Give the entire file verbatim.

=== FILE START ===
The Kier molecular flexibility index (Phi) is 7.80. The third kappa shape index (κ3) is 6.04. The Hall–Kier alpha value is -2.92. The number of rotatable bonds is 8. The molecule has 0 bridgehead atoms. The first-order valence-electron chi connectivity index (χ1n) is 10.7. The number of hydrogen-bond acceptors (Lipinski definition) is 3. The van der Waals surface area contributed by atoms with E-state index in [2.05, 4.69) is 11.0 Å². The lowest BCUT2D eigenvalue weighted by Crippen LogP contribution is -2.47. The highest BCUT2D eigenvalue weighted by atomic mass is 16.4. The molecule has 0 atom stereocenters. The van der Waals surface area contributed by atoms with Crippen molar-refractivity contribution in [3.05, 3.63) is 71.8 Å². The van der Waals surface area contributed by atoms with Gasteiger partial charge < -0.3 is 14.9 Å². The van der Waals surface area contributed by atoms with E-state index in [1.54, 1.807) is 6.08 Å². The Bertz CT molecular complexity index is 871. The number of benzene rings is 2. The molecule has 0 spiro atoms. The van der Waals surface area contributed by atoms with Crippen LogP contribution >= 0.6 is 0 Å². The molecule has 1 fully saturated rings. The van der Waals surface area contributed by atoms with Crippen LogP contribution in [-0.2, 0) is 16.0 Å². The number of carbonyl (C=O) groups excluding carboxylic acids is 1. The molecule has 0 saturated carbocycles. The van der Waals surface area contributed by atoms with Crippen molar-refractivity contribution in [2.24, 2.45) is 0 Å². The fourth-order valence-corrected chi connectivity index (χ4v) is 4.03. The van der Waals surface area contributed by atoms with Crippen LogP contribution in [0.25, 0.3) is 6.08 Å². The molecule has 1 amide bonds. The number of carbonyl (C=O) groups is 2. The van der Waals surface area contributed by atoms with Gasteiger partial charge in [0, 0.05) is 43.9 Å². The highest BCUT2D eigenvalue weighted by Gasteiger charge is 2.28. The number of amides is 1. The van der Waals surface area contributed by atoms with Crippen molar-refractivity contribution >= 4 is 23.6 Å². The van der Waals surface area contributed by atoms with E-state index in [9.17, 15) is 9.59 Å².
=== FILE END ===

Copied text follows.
The Kier molecular flexibility index (Phi) is 7.80. The third kappa shape index (κ3) is 6.04. The Hall–Kier alpha value is -2.92. The number of rotatable bonds is 8. The molecule has 0 bridgehead atoms. The first-order valence-electron chi connectivity index (χ1n) is 10.7. The number of hydrogen-bond acceptors (Lipinski definition) is 3. The van der Waals surface area contributed by atoms with E-state index in [2.05, 4.69) is 11.0 Å². The lowest BCUT2D eigenvalue weighted by Crippen LogP contribution is -2.47. The highest BCUT2D eigenvalue weighted by atomic mass is 16.4. The molecule has 0 atom stereocenters. The van der Waals surface area contributed by atoms with Crippen molar-refractivity contribution in [3.05, 3.63) is 71.8 Å². The van der Waals surface area contributed by atoms with Gasteiger partial charge < -0.3 is 14.9 Å². The van der Waals surface area contributed by atoms with E-state index in [1.54, 1.807) is 6.08 Å². The Bertz CT molecular complexity index is 871. The number of benzene rings is 2. The molecule has 0 spiro atoms. The van der Waals surface area contributed by atoms with Crippen LogP contribution >= 0.6 is 0 Å². The molecule has 1 fully saturated rings. The van der Waals surface area contributed by atoms with Crippen LogP contribution in [-0.2, 0) is 16.0 Å². The number of carbonyl (C=O) groups excluding carboxylic acids is 1. The molecule has 0 saturated carbocycles. The van der Waals surface area contributed by atoms with Crippen molar-refractivity contribution in [2.24, 2.45) is 0 Å². The fourth-order valence-corrected chi connectivity index (χ4v) is 4.03. The van der Waals surface area contributed by atoms with Crippen LogP contribution in [0.25, 0.3) is 6.08 Å². The molecule has 1 amide bonds. The number of carbonyl (C=O) groups is 2. The van der Waals surface area contributed by atoms with Gasteiger partial charge in [0, 0.05) is 43.9 Å². The highest BCUT2D eigenvalue weighted by Gasteiger charge is 2.28. The number of amides is 1. The van der Waals surface area contributed by atoms with Crippen molar-refractivity contribution >= 4 is 23.6 Å². The van der Waals surface area contributed by atoms with E-state index in [9.17, 15) is 9.59 Å².